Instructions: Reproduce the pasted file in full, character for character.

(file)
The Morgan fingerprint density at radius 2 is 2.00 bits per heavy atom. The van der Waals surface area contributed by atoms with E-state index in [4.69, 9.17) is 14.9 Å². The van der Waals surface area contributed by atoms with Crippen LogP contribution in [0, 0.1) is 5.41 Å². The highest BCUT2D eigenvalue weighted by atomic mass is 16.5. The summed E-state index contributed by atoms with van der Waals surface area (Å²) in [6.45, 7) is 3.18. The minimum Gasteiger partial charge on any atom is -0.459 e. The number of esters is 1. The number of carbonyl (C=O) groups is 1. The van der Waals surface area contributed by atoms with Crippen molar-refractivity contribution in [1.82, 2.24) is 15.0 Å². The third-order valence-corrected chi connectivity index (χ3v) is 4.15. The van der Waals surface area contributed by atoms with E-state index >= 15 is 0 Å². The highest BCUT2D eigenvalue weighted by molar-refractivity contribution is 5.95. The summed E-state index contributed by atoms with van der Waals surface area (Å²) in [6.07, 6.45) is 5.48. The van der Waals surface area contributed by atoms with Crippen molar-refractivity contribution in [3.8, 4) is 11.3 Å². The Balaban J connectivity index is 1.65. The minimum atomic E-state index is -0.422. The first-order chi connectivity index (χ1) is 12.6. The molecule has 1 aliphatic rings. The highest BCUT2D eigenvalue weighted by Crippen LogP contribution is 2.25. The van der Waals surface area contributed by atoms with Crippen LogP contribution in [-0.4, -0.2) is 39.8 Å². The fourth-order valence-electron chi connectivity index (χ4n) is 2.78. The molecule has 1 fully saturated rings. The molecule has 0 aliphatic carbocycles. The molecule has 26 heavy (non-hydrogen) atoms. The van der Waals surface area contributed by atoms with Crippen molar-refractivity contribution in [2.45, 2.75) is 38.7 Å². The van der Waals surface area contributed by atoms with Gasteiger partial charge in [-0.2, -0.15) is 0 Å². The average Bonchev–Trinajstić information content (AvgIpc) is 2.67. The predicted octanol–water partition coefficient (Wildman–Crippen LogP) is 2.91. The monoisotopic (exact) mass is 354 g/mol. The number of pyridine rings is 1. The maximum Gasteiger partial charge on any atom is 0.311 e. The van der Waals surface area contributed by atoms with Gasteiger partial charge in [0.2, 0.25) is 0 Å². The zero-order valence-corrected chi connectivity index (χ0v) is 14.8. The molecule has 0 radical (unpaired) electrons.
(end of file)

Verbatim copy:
The Morgan fingerprint density at radius 2 is 2.00 bits per heavy atom. The van der Waals surface area contributed by atoms with E-state index in [4.69, 9.17) is 14.9 Å². The van der Waals surface area contributed by atoms with Crippen LogP contribution in [0, 0.1) is 5.41 Å². The highest BCUT2D eigenvalue weighted by atomic mass is 16.5. The summed E-state index contributed by atoms with van der Waals surface area (Å²) in [6.45, 7) is 3.18. The minimum Gasteiger partial charge on any atom is -0.459 e. The number of esters is 1. The number of carbonyl (C=O) groups is 1. The van der Waals surface area contributed by atoms with Crippen molar-refractivity contribution in [1.82, 2.24) is 15.0 Å². The third-order valence-corrected chi connectivity index (χ3v) is 4.15. The van der Waals surface area contributed by atoms with E-state index >= 15 is 0 Å². The highest BCUT2D eigenvalue weighted by molar-refractivity contribution is 5.95. The summed E-state index contributed by atoms with van der Waals surface area (Å²) in [6.07, 6.45) is 5.48. The van der Waals surface area contributed by atoms with Crippen molar-refractivity contribution in [3.8, 4) is 11.3 Å². The Balaban J connectivity index is 1.65. The minimum atomic E-state index is -0.422. The first-order chi connectivity index (χ1) is 12.6. The molecule has 1 aliphatic rings. The highest BCUT2D eigenvalue weighted by Crippen LogP contribution is 2.25. The van der Waals surface area contributed by atoms with Crippen LogP contribution in [-0.4, -0.2) is 39.8 Å². The fourth-order valence-electron chi connectivity index (χ4n) is 2.78. The molecule has 1 fully saturated rings. The molecule has 0 aliphatic carbocycles. The molecule has 26 heavy (non-hydrogen) atoms. The van der Waals surface area contributed by atoms with Crippen molar-refractivity contribution in [2.45, 2.75) is 38.7 Å². The van der Waals surface area contributed by atoms with Gasteiger partial charge in [-0.2, -0.15) is 0 Å². The average Bonchev–Trinajstić information content (AvgIpc) is 2.67. The predicted octanol–water partition coefficient (Wildman–Crippen LogP) is 2.91. The monoisotopic (exact) mass is 354 g/mol. The number of pyridine rings is 1. The maximum Gasteiger partial charge on any atom is 0.311 e. The van der Waals surface area contributed by atoms with Gasteiger partial charge in [0.2, 0.25) is 0 Å². The zero-order valence-corrected chi connectivity index (χ0v) is 14.8. The molecule has 0 radical (unpaired) electrons.